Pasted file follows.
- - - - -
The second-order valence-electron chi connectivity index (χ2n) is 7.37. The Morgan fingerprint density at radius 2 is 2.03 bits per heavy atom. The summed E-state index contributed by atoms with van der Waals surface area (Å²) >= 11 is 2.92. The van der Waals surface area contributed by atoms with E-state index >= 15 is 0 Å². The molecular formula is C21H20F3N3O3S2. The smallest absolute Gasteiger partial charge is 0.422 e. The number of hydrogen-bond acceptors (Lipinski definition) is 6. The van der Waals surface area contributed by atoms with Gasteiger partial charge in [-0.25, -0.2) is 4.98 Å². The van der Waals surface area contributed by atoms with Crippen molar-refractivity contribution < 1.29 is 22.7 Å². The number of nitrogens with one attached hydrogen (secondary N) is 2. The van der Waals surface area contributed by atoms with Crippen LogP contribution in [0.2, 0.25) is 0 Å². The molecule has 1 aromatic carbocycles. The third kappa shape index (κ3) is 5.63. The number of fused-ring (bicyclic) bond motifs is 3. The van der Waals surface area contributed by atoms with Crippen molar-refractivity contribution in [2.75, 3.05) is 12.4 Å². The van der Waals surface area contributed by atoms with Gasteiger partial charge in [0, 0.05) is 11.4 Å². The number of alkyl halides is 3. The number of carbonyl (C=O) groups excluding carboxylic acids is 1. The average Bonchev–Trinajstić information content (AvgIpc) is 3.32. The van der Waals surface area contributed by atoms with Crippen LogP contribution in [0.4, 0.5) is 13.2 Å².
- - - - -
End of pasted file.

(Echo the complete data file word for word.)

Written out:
The second-order valence-electron chi connectivity index (χ2n) is 7.37. The Morgan fingerprint density at radius 2 is 2.03 bits per heavy atom. The summed E-state index contributed by atoms with van der Waals surface area (Å²) >= 11 is 2.92. The van der Waals surface area contributed by atoms with E-state index >= 15 is 0 Å². The molecular formula is C21H20F3N3O3S2. The smallest absolute Gasteiger partial charge is 0.422 e. The number of hydrogen-bond acceptors (Lipinski definition) is 6. The van der Waals surface area contributed by atoms with Gasteiger partial charge in [-0.25, -0.2) is 4.98 Å². The van der Waals surface area contributed by atoms with Crippen molar-refractivity contribution < 1.29 is 22.7 Å². The number of nitrogens with one attached hydrogen (secondary N) is 2. The van der Waals surface area contributed by atoms with Crippen LogP contribution in [0.2, 0.25) is 0 Å². The molecule has 1 aromatic carbocycles. The third kappa shape index (κ3) is 5.63. The number of fused-ring (bicyclic) bond motifs is 3. The van der Waals surface area contributed by atoms with Crippen molar-refractivity contribution in [2.75, 3.05) is 12.4 Å². The van der Waals surface area contributed by atoms with Gasteiger partial charge in [0, 0.05) is 11.4 Å². The number of alkyl halides is 3. The number of carbonyl (C=O) groups excluding carboxylic acids is 1. The average Bonchev–Trinajstić information content (AvgIpc) is 3.32. The van der Waals surface area contributed by atoms with Crippen LogP contribution in [0.4, 0.5) is 13.2 Å².